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Der Neue Merkur Collection

 Collection
Identifier: AR 7141/MF 751

Scope and Contents

The Neue Merkur Collection is based upon the magazine's correspondence letters from 1919 to 1925. This collection is organized chronologically, and within that alphabetically by the individual's last name.

A sparkling group of steady contributors, including Europe's most prominent writers and thinkers, were writing for the journal. Their letters have been collected here. Among them were Thomas and Heinrich Mann, Bertold Brecht, Jakob Wassermann, Alfred Doeblin, Max Picard, André Gide and Martin Buber.

The majority of the correspondence is routine and consists of standard rejection forms, acknowledgements, and requests for payment or receipts. There is also rare material such as the authors' commentaries on their own work. The political comments of Albrecht Mendelssohn-Bartholdy from the Versailles Peace Conference form one of the collection highlights.

Dates

  • 1919-1925

Creator

Language of Materials

This collection is in German with some English.

Access Restrictions

Open to researchers.

Access Information

Collection is digitized. Follow the links in the Container List to access the digitized materials.

Collection is microfilmed (MF 751).

Readers may access the collection by visiting the Lillian Goldman Reading Room at the Center for Jewish History. We recommend reserving the collection in advance; please visit the LBI Online Catalog and click on the "Request" button.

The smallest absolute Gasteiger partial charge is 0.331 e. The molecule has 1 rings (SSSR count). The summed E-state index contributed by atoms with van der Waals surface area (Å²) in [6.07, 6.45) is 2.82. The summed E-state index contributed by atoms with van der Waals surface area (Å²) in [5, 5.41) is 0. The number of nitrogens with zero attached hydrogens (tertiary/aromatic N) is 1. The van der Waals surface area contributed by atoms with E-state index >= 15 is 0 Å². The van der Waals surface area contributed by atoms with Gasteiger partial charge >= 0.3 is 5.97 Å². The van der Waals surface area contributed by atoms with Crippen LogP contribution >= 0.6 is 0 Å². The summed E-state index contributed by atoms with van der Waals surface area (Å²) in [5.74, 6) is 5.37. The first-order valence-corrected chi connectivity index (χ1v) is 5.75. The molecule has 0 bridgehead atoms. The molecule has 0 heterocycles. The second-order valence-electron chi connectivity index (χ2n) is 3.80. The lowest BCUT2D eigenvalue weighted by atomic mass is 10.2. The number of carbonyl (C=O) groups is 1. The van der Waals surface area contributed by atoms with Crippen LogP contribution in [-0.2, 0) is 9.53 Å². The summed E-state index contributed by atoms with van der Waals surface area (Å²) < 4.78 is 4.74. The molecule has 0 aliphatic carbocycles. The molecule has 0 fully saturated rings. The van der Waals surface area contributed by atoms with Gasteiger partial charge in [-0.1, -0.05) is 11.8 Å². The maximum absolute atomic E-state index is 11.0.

Use Restrictions

There may be some restrictions on the use of the collection. For more information, contact:

Leo Baeck Institute, Center for Jewish History, 15 West 16th Street, New York, NY, 10011

email: lbaeck@lbi.cjh.org

Biographical Note

Efraim Frisch was born on March 1, 1873 in Stryj, a small town in the southeast Austro-Hungarian Empire. The city is located in what is today Poland. His father, a merchant and a very devout orthodox Jew, offered him a traditional religious education. Frisch also gained knowledge about western culture by studying philosophy, history of art and literature in Berlin. This duality of cultures was always a main topic in his work. "Das Verlöbnis," one of Frisch's earliest short stories, is about a young boy, whose dream is to travel to Vienna and to escape the constriction of the shtetl in Eastern Europe, where he's living.

As a publisher, author and theater critic, Frisch played an important role in the literary and cultural life of German-speaking Europe. He was chief editor of the journal Monatsschrift für geistiges Leben, in which he had published the writings of the brothers Heinrich and Thomas Mann, Gottfried Benn, Robert Musil and Hugo von Hofmannsthal. Before World War I, he was also involved in Berlin's theater scene, as a dramatic adviser for Max Reinhard and a critic for theater journals.

In 1912 he became an editor of the Georg Mueller Verlag and was in charge of publishing the most famous German-speaking authors, such as Mann and Musil. In 1914 to 1916 and 1919 to 1925, he published the literary journal Der neue Merkur, which is the focus of this collection. After his work for the Neue Merkur he wrote for the feature pages of the Frankfurter Zeitung and from 1930 onward he directed the literary section of the Europäische Revue. In 1933, he emigrated to Tessin in Switzerland where he lived until his death in 1942.

Der Neue Merkur

The literary and political journal Der neue Merkur appeared in Germany between 1914 and 1925. This magazine is typical of Weimar Germany, whose literary landscape was partially formed by literary and intellectual magazines. The authors of Der neue Merkur were a small but select group, who wrote more for prestige reason rather than pay. The journal was addressed to an intellectual elite and it had an immense appeal to Europe's most famous authors and public figures.